SMEs are in dire need of a lifeline from banks | The Daily Star
12:00 AM, August 24, 2020 / LAST MODIFIED: 01:55 AM, August 24, 2020

SMEs are in dire need of a lifeline from banks

Businesses are recovering but the small and medium enterprises (SMEs) are being left behind.

Subsequently, easy and generous financing for them, particularly the micro, small and women entrepreneurs, has become urgent and imperative.

The SMEs contribute about one-fourth the country's gross domestic product and employ millions of people.

Still, a large number of the micro, cottage and small businesses have remained missing from formal financing and the government-announced Tk 20,000 crore stimulus package for the sector.

This was shared at an online discussion jointly organised by LankaBangla Finance and The Daily Star on supporting the SMEs to cope with the Covid-19 pandemic.

Planning Minister MA Mannan was present among others.

Discussants said the pandemic induced a long shutdown, which was a catastrophe for the SMEs, especially micro and small businesses that mostly operate informally.

The SMEs suffered Tk 92,000 crore in losses during the shutdown, said Monzur Hossain, a senior research fellow of the Bangladesh Institute of Development Studies (BIDS).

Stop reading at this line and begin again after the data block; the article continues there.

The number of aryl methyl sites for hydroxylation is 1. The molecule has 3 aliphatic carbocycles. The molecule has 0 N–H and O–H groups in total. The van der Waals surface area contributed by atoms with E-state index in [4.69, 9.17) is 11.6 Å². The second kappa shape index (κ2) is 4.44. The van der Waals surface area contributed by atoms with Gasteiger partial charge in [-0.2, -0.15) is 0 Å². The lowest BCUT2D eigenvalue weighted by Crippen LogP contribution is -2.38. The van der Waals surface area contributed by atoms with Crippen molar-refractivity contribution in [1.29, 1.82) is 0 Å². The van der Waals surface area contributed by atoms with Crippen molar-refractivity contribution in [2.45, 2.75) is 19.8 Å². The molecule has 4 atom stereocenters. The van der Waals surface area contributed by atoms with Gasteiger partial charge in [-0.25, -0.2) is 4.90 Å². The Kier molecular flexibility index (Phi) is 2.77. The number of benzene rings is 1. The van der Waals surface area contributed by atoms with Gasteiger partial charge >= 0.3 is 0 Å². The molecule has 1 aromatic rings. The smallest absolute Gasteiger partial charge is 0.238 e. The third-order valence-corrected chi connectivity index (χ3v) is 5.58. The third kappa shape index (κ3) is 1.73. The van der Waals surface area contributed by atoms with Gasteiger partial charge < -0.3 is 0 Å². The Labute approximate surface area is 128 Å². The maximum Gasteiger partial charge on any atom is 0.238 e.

They are yet to recover even though there are signs of a resumption of economic activities, he said, citing one of his latest studies on the impact of the pandemic on the SMEs.

"Therefore, the implementation of the stimulus package is vital for the SMEs."

A majority of the micro and small businesses do not have access to bank finance because they operate informally and cannot prepare documents in line with the requirements of formal financial institutions.

A certain portion of the stimulus can be delivered through microfinance institutions along with taking support from SME Foundation for the benefit of small businesses, Hossain added.

The SMEs are the engine of development and it is particularly true for a developing country since they provide diversity, employment and value addition, said Selim RF Hussain, managing director and chief executive officer of BRAC Bank.

Some 55 per cent of value-addition in Japan comes through the SMEs, he said.

Small clients of BRAC Bank were on their way to recovery following the withdrawal of the countrywide shutdown by the government from June.

BRAC Bank, one of the biggest financiers of the SMEs, also brought changes in its loan products to fit with the needs of its borrowers, he said.

Initially, responses from the SMEs for the stimulus package were low because of a lack of awareness, said Md Mahbub ul Alam, managing director of Islami Bank Bangladesh.

Awareness increased later and Islami Bank, another major lender to the SMEs, got more applications. The bank provided loans to 2,100 out of 3,600 applicants, he added.

To support micro businesses, Islami Bank also finances through its microfinance window in rural areas, he added.

The macro scenario of loan disbursement does not match with the micro picture, said Mohammad Abu Eusuf, professor of the Department of Development Studies at the University of Dhaka.